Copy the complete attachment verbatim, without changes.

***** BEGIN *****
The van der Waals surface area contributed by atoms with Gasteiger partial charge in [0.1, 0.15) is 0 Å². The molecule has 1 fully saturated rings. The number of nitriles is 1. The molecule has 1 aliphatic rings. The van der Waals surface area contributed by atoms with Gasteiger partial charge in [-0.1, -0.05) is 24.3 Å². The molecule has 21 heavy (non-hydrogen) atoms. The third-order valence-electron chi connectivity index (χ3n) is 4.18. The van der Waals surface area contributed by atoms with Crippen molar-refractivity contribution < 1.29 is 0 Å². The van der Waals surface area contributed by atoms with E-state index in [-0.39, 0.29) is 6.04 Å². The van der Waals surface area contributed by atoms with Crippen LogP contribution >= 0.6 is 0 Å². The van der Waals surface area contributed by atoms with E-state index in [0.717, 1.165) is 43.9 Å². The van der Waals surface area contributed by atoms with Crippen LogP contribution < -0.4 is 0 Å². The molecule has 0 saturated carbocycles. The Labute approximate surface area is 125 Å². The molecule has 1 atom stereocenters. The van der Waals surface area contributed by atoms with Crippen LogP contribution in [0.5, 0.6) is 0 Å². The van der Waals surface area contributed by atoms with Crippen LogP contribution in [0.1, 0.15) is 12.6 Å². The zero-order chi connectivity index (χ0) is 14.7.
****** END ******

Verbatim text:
The van der Waals surface area contributed by atoms with Gasteiger partial charge in [0.1, 0.15) is 0 Å². The molecule has 1 fully saturated rings. The number of nitriles is 1. The molecule has 1 aliphatic rings. The van der Waals surface area contributed by atoms with Gasteiger partial charge in [-0.1, -0.05) is 24.3 Å². The molecule has 21 heavy (non-hydrogen) atoms. The third-order valence-electron chi connectivity index (χ3n) is 4.18. The van der Waals surface area contributed by atoms with Crippen molar-refractivity contribution < 1.29 is 0 Å². The van der Waals surface area contributed by atoms with E-state index in [-0.39, 0.29) is 6.04 Å². The van der Waals surface area contributed by atoms with Crippen LogP contribution >= 0.6 is 0 Å². The van der Waals surface area contributed by atoms with E-state index in [0.717, 1.165) is 43.9 Å². The van der Waals surface area contributed by atoms with Crippen LogP contribution < -0.4 is 0 Å². The molecule has 0 saturated carbocycles. The Labute approximate surface area is 125 Å². The molecule has 1 atom stereocenters. The van der Waals surface area contributed by atoms with Crippen LogP contribution in [0.5, 0.6) is 0 Å². The van der Waals surface area contributed by atoms with Crippen LogP contribution in [0.1, 0.15) is 12.6 Å². The zero-order chi connectivity index (χ0) is 14.7.